2017 has dawned with a spree of bans all over the world. Just recently, the government of Sindh has imposed a ban on all Internet cafes in the province that are operating without any surveillance and recording systems.

The ban has been implemented under Section (144) of the Code of Criminal Procedure. It is mandatory that all internet cafes preserve their recordings for a year and also keep a database of their user’s digitized NICs, their cabin numbers as well as the time of usage in the cafe.

The area’s Station House Office (SHO) has been allotted the responsibility to record complaints against cafes violating the law under Section 188 of the Pakistan Penal Code and Section 144 Cr. PC.

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A formal notice will be issued by the SHO to set up the prescribed surveillance system with the expiry of 15 days of issuance. No complaint can be lodged against the café operator within that time period.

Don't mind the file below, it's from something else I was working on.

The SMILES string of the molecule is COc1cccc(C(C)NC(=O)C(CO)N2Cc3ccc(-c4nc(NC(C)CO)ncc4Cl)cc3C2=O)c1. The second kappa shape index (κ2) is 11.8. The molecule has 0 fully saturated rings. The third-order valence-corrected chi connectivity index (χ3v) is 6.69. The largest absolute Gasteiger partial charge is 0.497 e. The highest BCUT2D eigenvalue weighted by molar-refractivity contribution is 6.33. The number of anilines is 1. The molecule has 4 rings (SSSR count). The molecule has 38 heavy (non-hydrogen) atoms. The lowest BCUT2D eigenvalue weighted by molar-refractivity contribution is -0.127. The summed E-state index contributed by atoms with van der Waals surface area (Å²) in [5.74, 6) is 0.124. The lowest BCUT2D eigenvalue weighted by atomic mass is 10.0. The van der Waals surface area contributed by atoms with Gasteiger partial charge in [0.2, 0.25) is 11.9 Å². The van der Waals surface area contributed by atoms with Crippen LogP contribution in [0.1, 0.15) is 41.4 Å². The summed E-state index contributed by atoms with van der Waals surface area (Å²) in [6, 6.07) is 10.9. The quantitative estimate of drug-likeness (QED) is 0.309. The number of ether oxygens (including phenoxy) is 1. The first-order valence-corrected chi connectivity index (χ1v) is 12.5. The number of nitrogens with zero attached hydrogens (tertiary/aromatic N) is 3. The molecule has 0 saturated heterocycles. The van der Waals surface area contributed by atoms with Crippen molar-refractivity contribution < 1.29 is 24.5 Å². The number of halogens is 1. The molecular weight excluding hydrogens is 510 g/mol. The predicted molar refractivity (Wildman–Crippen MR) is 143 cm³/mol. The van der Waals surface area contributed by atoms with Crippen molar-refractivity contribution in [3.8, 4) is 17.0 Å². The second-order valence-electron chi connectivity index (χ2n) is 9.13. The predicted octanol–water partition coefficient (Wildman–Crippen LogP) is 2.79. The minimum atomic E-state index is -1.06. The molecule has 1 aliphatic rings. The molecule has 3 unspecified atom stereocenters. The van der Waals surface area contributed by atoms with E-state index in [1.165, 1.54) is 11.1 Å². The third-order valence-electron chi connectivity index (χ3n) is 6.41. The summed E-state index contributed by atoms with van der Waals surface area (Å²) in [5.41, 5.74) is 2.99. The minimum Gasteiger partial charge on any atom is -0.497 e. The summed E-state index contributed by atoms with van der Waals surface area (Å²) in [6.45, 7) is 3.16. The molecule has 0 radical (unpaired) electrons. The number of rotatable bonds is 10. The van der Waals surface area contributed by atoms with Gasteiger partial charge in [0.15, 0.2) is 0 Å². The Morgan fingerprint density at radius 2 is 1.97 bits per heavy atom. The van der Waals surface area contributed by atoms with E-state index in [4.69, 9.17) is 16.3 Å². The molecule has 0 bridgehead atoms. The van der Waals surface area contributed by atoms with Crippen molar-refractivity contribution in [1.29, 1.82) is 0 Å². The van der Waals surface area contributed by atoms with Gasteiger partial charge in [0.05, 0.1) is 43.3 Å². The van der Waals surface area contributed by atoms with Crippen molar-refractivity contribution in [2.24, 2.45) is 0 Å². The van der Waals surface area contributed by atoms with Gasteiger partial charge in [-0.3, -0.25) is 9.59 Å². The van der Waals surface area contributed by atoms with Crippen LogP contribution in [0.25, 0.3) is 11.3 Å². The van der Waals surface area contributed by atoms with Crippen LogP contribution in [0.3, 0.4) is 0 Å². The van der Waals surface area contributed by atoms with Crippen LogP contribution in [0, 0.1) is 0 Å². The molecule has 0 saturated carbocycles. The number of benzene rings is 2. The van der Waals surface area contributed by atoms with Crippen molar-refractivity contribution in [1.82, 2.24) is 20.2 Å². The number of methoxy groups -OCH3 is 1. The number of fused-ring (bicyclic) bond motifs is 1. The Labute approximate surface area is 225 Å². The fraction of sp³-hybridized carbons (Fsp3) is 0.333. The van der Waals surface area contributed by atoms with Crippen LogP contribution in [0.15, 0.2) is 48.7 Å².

Negative use of the Internet is also very common at cafes. A lot of them are not registered with the government and operating illegally. Many use basement shops for this purpose while many cafes are decorated like departmental stores outside but computers and cabins are hidden inside. Internet cafes in Lahore are used primarily by men aged from 18 to 30. People, who have completed or are continuing education at the university level, especially students, form the majority of café-goers.

People of middle or low economic classes are regular visitors of such cafes. Entertainment, e-mails and chat are favourite activities at these cafes, followed by browsing the Internet, watching TV or sports and searching for jobs. Only a few users use the Internet for academic and research activities. Law student Hamza Maqsood told Pakistan Today that net cafés’ role in our society is shameful. Nowadays, they have become centers of vulgarity,

 

Farrukh Saeed

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